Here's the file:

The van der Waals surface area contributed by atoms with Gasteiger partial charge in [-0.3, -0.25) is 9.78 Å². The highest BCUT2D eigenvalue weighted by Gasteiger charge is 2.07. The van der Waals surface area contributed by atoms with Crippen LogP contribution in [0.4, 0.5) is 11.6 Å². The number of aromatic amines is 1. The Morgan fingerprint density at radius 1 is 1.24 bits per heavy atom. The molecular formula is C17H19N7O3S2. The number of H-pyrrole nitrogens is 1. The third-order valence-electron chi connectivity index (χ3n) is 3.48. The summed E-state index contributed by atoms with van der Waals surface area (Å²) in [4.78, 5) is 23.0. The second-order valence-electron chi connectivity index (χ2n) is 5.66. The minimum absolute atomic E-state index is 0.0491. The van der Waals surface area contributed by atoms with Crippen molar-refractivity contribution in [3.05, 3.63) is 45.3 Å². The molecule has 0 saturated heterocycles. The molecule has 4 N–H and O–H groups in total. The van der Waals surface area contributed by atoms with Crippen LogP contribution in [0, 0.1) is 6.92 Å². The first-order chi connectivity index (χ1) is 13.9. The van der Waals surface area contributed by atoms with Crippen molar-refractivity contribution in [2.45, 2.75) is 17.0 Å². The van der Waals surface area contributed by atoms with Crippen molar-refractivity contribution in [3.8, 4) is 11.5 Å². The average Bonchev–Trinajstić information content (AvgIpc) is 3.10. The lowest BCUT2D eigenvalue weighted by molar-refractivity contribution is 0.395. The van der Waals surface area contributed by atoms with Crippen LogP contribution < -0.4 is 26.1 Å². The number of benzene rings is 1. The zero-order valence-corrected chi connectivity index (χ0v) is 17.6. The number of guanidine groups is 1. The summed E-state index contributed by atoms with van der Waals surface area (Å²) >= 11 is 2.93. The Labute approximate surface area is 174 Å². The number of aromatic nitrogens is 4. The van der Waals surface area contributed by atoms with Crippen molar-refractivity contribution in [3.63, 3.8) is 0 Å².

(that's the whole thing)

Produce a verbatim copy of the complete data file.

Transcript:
The van der Waals surface area contributed by atoms with Gasteiger partial charge in [-0.3, -0.25) is 9.78 Å². The highest BCUT2D eigenvalue weighted by Gasteiger charge is 2.07. The van der Waals surface area contributed by atoms with Crippen LogP contribution in [0.4, 0.5) is 11.6 Å². The number of aromatic amines is 1. The Morgan fingerprint density at radius 1 is 1.24 bits per heavy atom. The molecular formula is C17H19N7O3S2. The number of H-pyrrole nitrogens is 1. The third-order valence-electron chi connectivity index (χ3n) is 3.48. The summed E-state index contributed by atoms with van der Waals surface area (Å²) in [4.78, 5) is 23.0. The second-order valence-electron chi connectivity index (χ2n) is 5.66. The minimum absolute atomic E-state index is 0.0491. The van der Waals surface area contributed by atoms with Crippen molar-refractivity contribution in [3.05, 3.63) is 45.3 Å². The molecule has 0 saturated heterocycles. The molecule has 4 N–H and O–H groups in total. The van der Waals surface area contributed by atoms with Crippen LogP contribution in [0, 0.1) is 6.92 Å². The first-order chi connectivity index (χ1) is 13.9. The van der Waals surface area contributed by atoms with Crippen molar-refractivity contribution in [2.45, 2.75) is 17.0 Å². The van der Waals surface area contributed by atoms with Crippen molar-refractivity contribution in [3.8, 4) is 11.5 Å². The average Bonchev–Trinajstić information content (AvgIpc) is 3.10. The lowest BCUT2D eigenvalue weighted by molar-refractivity contribution is 0.395. The van der Waals surface area contributed by atoms with Crippen LogP contribution < -0.4 is 26.1 Å². The number of benzene rings is 1. The zero-order valence-corrected chi connectivity index (χ0v) is 17.6. The number of guanidine groups is 1. The summed E-state index contributed by atoms with van der Waals surface area (Å²) >= 11 is 2.93. The Labute approximate surface area is 174 Å². The number of aromatic nitrogens is 4. The van der Waals surface area contributed by atoms with Crippen molar-refractivity contribution in [3.63, 3.8) is 0 Å².